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Ascena Considers Selling Lane Bryant, Catherine’s
On the latest episode of the E-Commerce Retail Briefing podcast:
Ascena Retail Group is facing more trouble after poor performance of almost all its brands. According to Bloomberg, the company is in discussions to sell its plus brands Lane Bryant and Catherine’s. A sale would mean a huge cut to Ascena’s empire, which currently has over 3,500 stores and would counteract a string of acquisitions made since 2015.
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- Marshalls has unveiled its new e-commerce website. The online and mobile site is the off-price retailer’s official entry into e-commerce. Marshalls’ online selection will feature similar categories to its brick-and-mortar locations, including apparel, home, accessories, and beauty, but the specific product assortment will be unique to the online site. The new website offers interactive features like swipe to shop, a mobile feature that allows customers to view and sort products by swiping left or right to buy or save them for later. The site will also feature curated shops that will be refreshed frequently.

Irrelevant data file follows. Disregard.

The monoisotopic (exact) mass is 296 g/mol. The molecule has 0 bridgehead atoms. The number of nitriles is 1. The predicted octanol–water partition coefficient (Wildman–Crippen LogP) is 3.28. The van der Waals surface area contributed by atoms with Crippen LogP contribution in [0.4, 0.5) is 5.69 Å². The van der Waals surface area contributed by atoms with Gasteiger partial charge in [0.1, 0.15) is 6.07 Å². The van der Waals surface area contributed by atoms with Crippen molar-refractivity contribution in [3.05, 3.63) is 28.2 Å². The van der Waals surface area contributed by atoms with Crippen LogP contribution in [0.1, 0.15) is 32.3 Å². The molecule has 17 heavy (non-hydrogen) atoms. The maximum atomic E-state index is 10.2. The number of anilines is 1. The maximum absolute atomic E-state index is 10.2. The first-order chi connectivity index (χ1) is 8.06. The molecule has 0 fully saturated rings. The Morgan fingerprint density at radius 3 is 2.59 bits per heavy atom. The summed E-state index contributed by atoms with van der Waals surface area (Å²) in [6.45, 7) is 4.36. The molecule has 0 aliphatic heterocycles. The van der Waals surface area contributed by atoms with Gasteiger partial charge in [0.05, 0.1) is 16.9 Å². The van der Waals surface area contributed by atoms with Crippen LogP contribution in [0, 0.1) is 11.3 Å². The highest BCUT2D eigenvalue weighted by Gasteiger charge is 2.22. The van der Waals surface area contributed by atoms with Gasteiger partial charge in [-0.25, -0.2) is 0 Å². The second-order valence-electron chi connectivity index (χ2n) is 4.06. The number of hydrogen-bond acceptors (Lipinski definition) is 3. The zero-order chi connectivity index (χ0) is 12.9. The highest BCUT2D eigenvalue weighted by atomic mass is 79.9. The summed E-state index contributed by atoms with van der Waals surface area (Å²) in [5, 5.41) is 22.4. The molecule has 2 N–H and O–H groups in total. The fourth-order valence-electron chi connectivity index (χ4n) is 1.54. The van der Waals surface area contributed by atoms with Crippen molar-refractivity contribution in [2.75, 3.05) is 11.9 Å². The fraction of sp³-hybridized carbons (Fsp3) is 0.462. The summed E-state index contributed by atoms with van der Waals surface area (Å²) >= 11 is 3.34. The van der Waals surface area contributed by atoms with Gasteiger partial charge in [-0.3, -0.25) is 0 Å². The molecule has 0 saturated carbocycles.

- Ikea will debut a new store concept in New York. The popular home furnishing company has plans to open a 115,000 square foot store in Queens in 2020. It will be the first Ikea to open in the U.S. with a new format and layout to support a seamless omnichannel experience for customers. The new Queens site will offer a range of services including home delivery, assembly, and installation.
Ascena May Sell Plus Size Brands Catherines and Lane Bryant
According to Bloomberg, Ascena Retail Group is in discussions to sell its plus size women’s apparel brands, Catherines and Lane Bryant. The news comes as the company makes drastic changes to right-size its operations in the midst of poor performance at almost all its brands. Ascena is already in the process of shuttering Dress Barn after failing to find a buyer. Selling Lane Bryant and Catherine’s would mean a significant cut for Ascena, which currently has around 3,500 stores, and would reverse a string of acquisitions that culminated with the purchase of Ann Taylor and its Loft chain in 2015.
Consumer demand for inclusive sizing has seen dedicated specialty stores for plus or petite sizes fall out of favor. Lane Bryant, which once had a strong following, reflects this trend in its results. The company’s comps, combined with Catherine’s, fell 3% in the most recent quarter. Net sales fell to $311.5 million from $312.8 million last year. While the plus-size brands are facing trouble, it’s still an underserved market. Some analysts believe the plus brands would do well if integrated with the company’s premium Ann Taylor or Loft brands.